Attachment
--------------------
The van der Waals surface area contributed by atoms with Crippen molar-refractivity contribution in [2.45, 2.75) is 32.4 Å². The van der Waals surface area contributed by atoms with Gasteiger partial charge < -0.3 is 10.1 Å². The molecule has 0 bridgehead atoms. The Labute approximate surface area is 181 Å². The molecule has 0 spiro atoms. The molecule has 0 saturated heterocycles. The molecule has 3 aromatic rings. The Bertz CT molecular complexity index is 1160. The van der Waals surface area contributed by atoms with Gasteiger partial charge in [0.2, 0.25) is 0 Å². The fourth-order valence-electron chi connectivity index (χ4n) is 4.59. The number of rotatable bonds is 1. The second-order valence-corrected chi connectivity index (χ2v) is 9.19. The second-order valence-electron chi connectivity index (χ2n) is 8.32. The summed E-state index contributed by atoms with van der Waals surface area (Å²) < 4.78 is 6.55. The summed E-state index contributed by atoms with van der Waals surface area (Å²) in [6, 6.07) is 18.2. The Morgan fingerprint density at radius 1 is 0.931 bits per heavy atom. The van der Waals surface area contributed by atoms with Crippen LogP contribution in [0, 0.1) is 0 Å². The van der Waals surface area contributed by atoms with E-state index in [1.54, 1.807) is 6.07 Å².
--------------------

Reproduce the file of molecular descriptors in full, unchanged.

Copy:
The van der Waals surface area contributed by atoms with Crippen molar-refractivity contribution in [2.45, 2.75) is 32.4 Å². The van der Waals surface area contributed by atoms with Gasteiger partial charge < -0.3 is 10.1 Å². The molecule has 0 bridgehead atoms. The Labute approximate surface area is 181 Å². The molecule has 0 spiro atoms. The molecule has 0 saturated heterocycles. The molecule has 3 aromatic rings. The Bertz CT molecular complexity index is 1160. The van der Waals surface area contributed by atoms with Gasteiger partial charge in [0.2, 0.25) is 0 Å². The fourth-order valence-electron chi connectivity index (χ4n) is 4.59. The number of rotatable bonds is 1. The second-order valence-corrected chi connectivity index (χ2v) is 9.19. The second-order valence-electron chi connectivity index (χ2n) is 8.32. The summed E-state index contributed by atoms with van der Waals surface area (Å²) < 4.78 is 6.55. The summed E-state index contributed by atoms with van der Waals surface area (Å²) in [6, 6.07) is 18.2. The Morgan fingerprint density at radius 1 is 0.931 bits per heavy atom. The van der Waals surface area contributed by atoms with Crippen LogP contribution in [0, 0.1) is 0 Å². The van der Waals surface area contributed by atoms with E-state index in [1.54, 1.807) is 6.07 Å².